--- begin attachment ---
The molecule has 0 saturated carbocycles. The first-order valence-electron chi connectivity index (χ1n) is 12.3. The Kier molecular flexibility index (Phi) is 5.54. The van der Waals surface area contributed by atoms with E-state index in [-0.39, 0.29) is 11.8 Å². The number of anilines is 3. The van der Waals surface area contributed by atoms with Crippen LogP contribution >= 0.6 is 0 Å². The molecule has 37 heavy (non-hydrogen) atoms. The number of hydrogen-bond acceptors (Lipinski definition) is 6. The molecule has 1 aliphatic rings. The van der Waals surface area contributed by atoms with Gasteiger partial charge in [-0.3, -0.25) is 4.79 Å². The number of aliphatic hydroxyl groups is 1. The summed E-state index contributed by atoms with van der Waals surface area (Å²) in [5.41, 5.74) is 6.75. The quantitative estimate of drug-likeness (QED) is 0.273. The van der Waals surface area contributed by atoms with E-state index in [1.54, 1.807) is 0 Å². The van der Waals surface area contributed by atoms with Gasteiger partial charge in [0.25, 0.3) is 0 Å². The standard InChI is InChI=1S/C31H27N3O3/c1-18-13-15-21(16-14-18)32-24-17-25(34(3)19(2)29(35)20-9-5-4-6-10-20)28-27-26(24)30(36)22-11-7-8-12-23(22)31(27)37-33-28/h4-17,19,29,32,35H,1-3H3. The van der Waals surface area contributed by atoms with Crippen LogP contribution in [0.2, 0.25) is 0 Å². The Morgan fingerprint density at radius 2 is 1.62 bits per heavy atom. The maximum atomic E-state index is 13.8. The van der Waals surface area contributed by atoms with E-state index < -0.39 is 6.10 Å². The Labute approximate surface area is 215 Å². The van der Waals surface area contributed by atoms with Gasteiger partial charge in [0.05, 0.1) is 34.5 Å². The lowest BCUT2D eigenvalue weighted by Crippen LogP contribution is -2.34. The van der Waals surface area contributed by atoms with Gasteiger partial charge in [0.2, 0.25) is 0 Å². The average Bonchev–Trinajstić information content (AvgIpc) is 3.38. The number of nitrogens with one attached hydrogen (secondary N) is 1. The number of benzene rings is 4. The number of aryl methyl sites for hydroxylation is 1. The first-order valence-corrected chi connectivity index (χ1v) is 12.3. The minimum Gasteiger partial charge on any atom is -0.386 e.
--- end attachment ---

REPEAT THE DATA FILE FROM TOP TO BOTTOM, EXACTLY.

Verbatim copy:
The molecule has 0 saturated carbocycles. The first-order valence-electron chi connectivity index (χ1n) is 12.3. The Kier molecular flexibility index (Phi) is 5.54. The van der Waals surface area contributed by atoms with E-state index in [-0.39, 0.29) is 11.8 Å². The number of anilines is 3. The van der Waals surface area contributed by atoms with Crippen LogP contribution >= 0.6 is 0 Å². The molecule has 37 heavy (non-hydrogen) atoms. The number of hydrogen-bond acceptors (Lipinski definition) is 6. The molecule has 1 aliphatic rings. The van der Waals surface area contributed by atoms with Gasteiger partial charge in [-0.3, -0.25) is 4.79 Å². The number of aliphatic hydroxyl groups is 1. The summed E-state index contributed by atoms with van der Waals surface area (Å²) in [5.41, 5.74) is 6.75. The quantitative estimate of drug-likeness (QED) is 0.273. The van der Waals surface area contributed by atoms with E-state index in [1.54, 1.807) is 0 Å². The van der Waals surface area contributed by atoms with Gasteiger partial charge in [0.25, 0.3) is 0 Å². The standard InChI is InChI=1S/C31H27N3O3/c1-18-13-15-21(16-14-18)32-24-17-25(34(3)19(2)29(35)20-9-5-4-6-10-20)28-27-26(24)30(36)22-11-7-8-12-23(22)31(27)37-33-28/h4-17,19,29,32,35H,1-3H3. The van der Waals surface area contributed by atoms with Crippen LogP contribution in [0.2, 0.25) is 0 Å². The Morgan fingerprint density at radius 2 is 1.62 bits per heavy atom. The maximum atomic E-state index is 13.8. The van der Waals surface area contributed by atoms with E-state index < -0.39 is 6.10 Å². The Labute approximate surface area is 215 Å². The van der Waals surface area contributed by atoms with Gasteiger partial charge in [0.05, 0.1) is 34.5 Å². The lowest BCUT2D eigenvalue weighted by Crippen LogP contribution is -2.34. The van der Waals surface area contributed by atoms with Gasteiger partial charge in [0.2, 0.25) is 0 Å². The average Bonchev–Trinajstić information content (AvgIpc) is 3.38. The number of nitrogens with one attached hydrogen (secondary N) is 1. The number of benzene rings is 4. The number of aryl methyl sites for hydroxylation is 1. The first-order valence-corrected chi connectivity index (χ1v) is 12.3. The minimum Gasteiger partial charge on any atom is -0.386 e.